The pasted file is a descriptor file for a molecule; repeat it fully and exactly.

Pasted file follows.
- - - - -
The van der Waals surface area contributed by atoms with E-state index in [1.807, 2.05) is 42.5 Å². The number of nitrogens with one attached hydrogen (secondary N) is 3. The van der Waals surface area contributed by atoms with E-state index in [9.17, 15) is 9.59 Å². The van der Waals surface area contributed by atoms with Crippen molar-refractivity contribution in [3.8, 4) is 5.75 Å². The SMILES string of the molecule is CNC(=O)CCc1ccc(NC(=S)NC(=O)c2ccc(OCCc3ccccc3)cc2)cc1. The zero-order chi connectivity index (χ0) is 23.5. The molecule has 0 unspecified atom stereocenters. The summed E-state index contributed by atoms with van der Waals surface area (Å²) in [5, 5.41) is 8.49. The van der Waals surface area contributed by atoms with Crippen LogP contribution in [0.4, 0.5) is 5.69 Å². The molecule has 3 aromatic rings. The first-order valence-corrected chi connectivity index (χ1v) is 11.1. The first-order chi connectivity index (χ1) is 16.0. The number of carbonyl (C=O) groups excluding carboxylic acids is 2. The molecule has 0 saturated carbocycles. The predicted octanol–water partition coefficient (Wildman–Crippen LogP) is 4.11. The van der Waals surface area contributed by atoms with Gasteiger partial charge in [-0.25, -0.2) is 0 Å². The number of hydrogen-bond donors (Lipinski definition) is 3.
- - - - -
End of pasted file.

The van der Waals surface area contributed by atoms with E-state index in [1.807, 2.05) is 42.5 Å². The number of nitrogens with one attached hydrogen (secondary N) is 3. The van der Waals surface area contributed by atoms with E-state index in [9.17, 15) is 9.59 Å². The van der Waals surface area contributed by atoms with Crippen molar-refractivity contribution in [3.8, 4) is 5.75 Å². The SMILES string of the molecule is CNC(=O)CCc1ccc(NC(=S)NC(=O)c2ccc(OCCc3ccccc3)cc2)cc1. The zero-order chi connectivity index (χ0) is 23.5. The molecule has 0 unspecified atom stereocenters. The summed E-state index contributed by atoms with van der Waals surface area (Å²) in [5, 5.41) is 8.49. The van der Waals surface area contributed by atoms with Crippen LogP contribution in [0.4, 0.5) is 5.69 Å². The molecule has 3 aromatic rings. The first-order valence-corrected chi connectivity index (χ1v) is 11.1. The first-order chi connectivity index (χ1) is 16.0. The number of carbonyl (C=O) groups excluding carboxylic acids is 2. The molecule has 0 saturated carbocycles. The predicted octanol–water partition coefficient (Wildman–Crippen LogP) is 4.11. The van der Waals surface area contributed by atoms with Gasteiger partial charge in [-0.25, -0.2) is 0 Å². The number of hydrogen-bond donors (Lipinski definition) is 3.